The Marriage Triangle

I didn’t get married in June.

The sky threatened snow and the lace I wore on my long-sleeved wedding dress failed to block out the cold of an early January day.  Looking back, there were a few things I would have done differently.  With limited resources it wasn’t possible, but had I been able to I would have purchased a beautiful white fur-lined cape to wear over my dress.  I would have had more fresh flowers and not artificial ones.  I might have changed colors or even picked different songs, but I would never have dreamed of choosing a different day, even though January 2 was not a very practical day for getting married.  We had been dating since high school, and so the long wait for college graduation was over.  Not wanting to delay it longer, and rather than being separated by even more miles, we chose to get married and begin a new life in Ft. Worth, Texas where my groom would start seminary classes just a few weeks later.  

Two separate lives becoming one took on a whole new meaning as we left the familiarity of our family and friends and began our life together as husband and wife. While my scholarly husband was going to classes and studying for ministry, I got a secretarial job working in a parole office.  At the time, it seemed as though our worlds were polar opposite, but looking back I can see God working in our lives to prepare us for the balancing act between the spiritual and the physical world.

“For we are His creation, created in Christ Jesus for good works, which God prepared ahead of time so that we should walk in them.”  Ephesians 2:10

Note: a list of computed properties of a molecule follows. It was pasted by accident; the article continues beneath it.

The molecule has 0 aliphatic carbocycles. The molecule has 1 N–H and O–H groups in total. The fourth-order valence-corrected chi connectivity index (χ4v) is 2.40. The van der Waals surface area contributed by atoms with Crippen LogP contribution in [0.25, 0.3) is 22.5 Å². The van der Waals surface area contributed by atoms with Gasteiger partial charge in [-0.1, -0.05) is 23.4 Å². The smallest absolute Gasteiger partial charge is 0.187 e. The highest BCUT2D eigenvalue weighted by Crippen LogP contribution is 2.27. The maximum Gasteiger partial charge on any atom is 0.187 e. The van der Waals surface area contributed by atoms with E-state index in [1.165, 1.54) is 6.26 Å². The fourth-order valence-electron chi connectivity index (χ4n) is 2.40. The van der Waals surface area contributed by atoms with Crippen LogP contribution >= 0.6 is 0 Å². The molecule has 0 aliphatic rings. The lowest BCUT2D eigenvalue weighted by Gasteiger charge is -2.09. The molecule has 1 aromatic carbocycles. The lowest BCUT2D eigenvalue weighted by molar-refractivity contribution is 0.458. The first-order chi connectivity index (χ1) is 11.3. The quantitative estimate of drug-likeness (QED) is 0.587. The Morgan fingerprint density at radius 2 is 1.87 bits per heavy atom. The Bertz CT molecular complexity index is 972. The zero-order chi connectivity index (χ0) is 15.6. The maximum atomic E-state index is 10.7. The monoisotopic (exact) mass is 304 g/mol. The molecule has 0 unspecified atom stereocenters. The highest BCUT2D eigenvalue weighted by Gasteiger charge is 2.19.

If we’re not careful we can compartmentalize our married life and live in separate worlds that never collide.  If we never fill the gap in that divide our relationship will inevitably suffer.  The same is true of our spiritual life when we set boundaries (maybe not even intentionally) between what we say we believe and what our actions actually demonstrate to the world around us.

Finding Focus

Putting a pen to paper and writing down the things I am grateful for, thankfulness has been at the top of my “essential for survival” list.

These are difficult days for so many, and while I am blessed that my life has not been altered financially (yet!) and I have no serious health issues, I am–and I dare say most, will be forever changed on a spiritual level.

Focusing on the good–the positive things I can be thankful for–health, finances, family, faith, etc.–is a catalyst for helping fear and frustration take a back seat in my thinking. More importantly, the physical and emotional struggles I have are put in perspective when I look beyond the moment to a much bigger picture: I have seen God at work in ways that might not have happened if we had been spared of CoVid.

Could it be that God is teaching me to  be thankful even for the difficult times that teach us valuable lessons?

I think so.  While it is often easy to write down the things we are grateful for, it is often more difficult to have thankful hearts for the struggles we go through and the hardships we endure.  Could these have a greater purpose than we might know in this lifetime?  In this battle of the mind, I am constantly confronted with truth that reminds me that, 1) He is in control, and 2.) My number one priority should be to seek Him.